14 Methods Of Preventing Bloat In Deep-Chested Dogs

Losing my Great Dane/black lab mix recently to bloat was devastating for me. Unfortunately, because she was a mixed breed, I didn’t realize that she might be at risk for bloat, nor recognize the early danger signs. Since then, I have done some research and have some suggestions for preventing bloat, especially in highly stressed dogs.

With this condition, your best hope is prevention. Once your dog has developed bloat, it could possibly be too late to save your dog’s life. I’ll talk a little about the condition of bloat to explain what goes on in the dog’s stomach, but I would mostly like to emphasize the importance of what you can do to keep bloat from ever occuring, especially if you live with a highly stressed dog.

Bloat occurs when the stomach fills up with gas and both ends of the stomach are blocked, not allowing it to escape.

At this time the stomach may twist on its axis up to 360 degrees, causing total blockage and there is no way the dog can relieve the condition. The only hope of flipping the stomach back over is through aggressive surgery that may or may not work. Prevention is your best chance of survival.

Something I didn’t know is that anxiety-riddled dogs are more prone to experiencing bloat than calm happy dogs. My dog Zoey had obviously been badly abused as a young dog and even living in a peaceful environment in her later years, was easily stressed.

That tendency, along with the fact that she was an older dog and had the deep chest of a Great Dane, made her highly prone to bloat. Not all dogs have the propensity to fall victim to this condition. It is mainly manifested in deep-chested dogs who may be underweight, senior, fearful, or overly anxious.

Taking these 14 steps seriously can help prevent bloat, especially for overly fearful dogs:

1. Limit water intake to a minimal amount for an hour before or after a meal, but at all other times have fresh water available.

2. Control how much water your dog drinks on warm summer days. Dogs don’t know what can happen if they drink too much too fast. Only allow a small amount at a time every few minutes.

3. Give your dog two or three small meals a day rather than one or two large ones.

4. Keep your dog from scarfing down its food by putting a medium to large sized rock in with the food causing your dog to eat around it, but make sure the object is large enough that it is not eaten as well.

5. Add raw meat to your dry dog food if at all possible.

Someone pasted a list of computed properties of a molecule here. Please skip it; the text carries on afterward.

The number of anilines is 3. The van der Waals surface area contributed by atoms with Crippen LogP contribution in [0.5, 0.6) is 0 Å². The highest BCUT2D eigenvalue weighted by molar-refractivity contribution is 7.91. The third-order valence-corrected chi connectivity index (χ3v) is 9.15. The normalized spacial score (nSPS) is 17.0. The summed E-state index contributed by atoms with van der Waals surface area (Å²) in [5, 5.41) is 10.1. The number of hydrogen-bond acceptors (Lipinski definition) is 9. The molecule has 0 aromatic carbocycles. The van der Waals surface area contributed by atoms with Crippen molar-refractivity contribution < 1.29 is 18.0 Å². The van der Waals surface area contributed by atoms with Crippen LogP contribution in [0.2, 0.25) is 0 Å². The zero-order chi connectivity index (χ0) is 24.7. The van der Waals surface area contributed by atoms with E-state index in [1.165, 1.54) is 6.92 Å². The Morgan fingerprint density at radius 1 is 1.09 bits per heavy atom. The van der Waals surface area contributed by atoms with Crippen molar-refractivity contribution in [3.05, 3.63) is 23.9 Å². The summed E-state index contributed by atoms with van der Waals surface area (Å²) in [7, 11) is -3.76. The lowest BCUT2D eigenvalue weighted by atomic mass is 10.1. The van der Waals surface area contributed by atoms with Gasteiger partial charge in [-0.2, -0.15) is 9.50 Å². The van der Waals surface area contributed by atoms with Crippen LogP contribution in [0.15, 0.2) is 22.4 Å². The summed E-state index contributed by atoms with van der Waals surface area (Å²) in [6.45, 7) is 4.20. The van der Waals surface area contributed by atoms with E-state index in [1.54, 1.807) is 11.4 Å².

6. When feeding dry food, look for a kibble that does not have fat as one of its first four ingredients and does not contain citric acid. If you can’t avoid the citric acid, do not add water to the kibble.

7. Also if you feed dry food, look for one having as one of its first few ingredients rendered meat meal with bone product.

8. Give your dog a high quality diet.

9. Don’t elevate the food bowl. This is something I had not known, but it seems to be a possible contributing factor in dogs that are possible candidates for developing bloat.

10. Buy food and treats that do not contain alfalfa, brewer’s yeast or soybean products.

11. Promote friendly bacteria in your dog’s intestinal tract by adding probiotics such as acidophilus.

12. Some people also believe it helps to give a bloat-susceptible dog 1Tbs of apple cider vinegar after each meal as a digestion aid.

13. Keep your overly anxious dog away from highly stressful situations if at all possible. If this can’t be avoided due to needing to make a trip to the vet,etc, try to keep it as low-key as possible. To help calm your overly anxious dog, try using the Original Anxiety Wrap or Thundershirt during times of stress.

14. Always have a product with simethicone in it on hand to give to your dog at the first sign of gas such as belching more than twice. This would be a product like Gas-X, Phazyme or Mylanta Gas (must be for gas, not regular Mylanta).

These are the 14 things to think about if you have a dog with a deep chest, such as a German Shepherd, Doberman Pinscher, Great Dane, Rottweiler, Weimaraner, Irish and Gordon Setters or even the Basset Hound.

I don’t want to put fear in the heart of dog owners, but rather help create an awareness and prevention program. Although these deep-chested breeds are at greater risk than other dogs, any fearful or anxious dogs within these breeds are certainly more susceptible to developing bloat. If it is at all possible, all of these precautions should be taken to protect your dog. In any circumstance, it is always best to create a calm, peaceful home and routine whenever possible to guarantee a well-balanced, healthy and happy existence.

Remember, we are the stewards of these amazing animals who love us unconditionally. Prevention of bloat in easily stressed dogs is far better than trying to attempt a cure when it is possibly too late.

Copyright © 2010–2018   –   Dependable Solutions Inc.  –   All Rights Reserved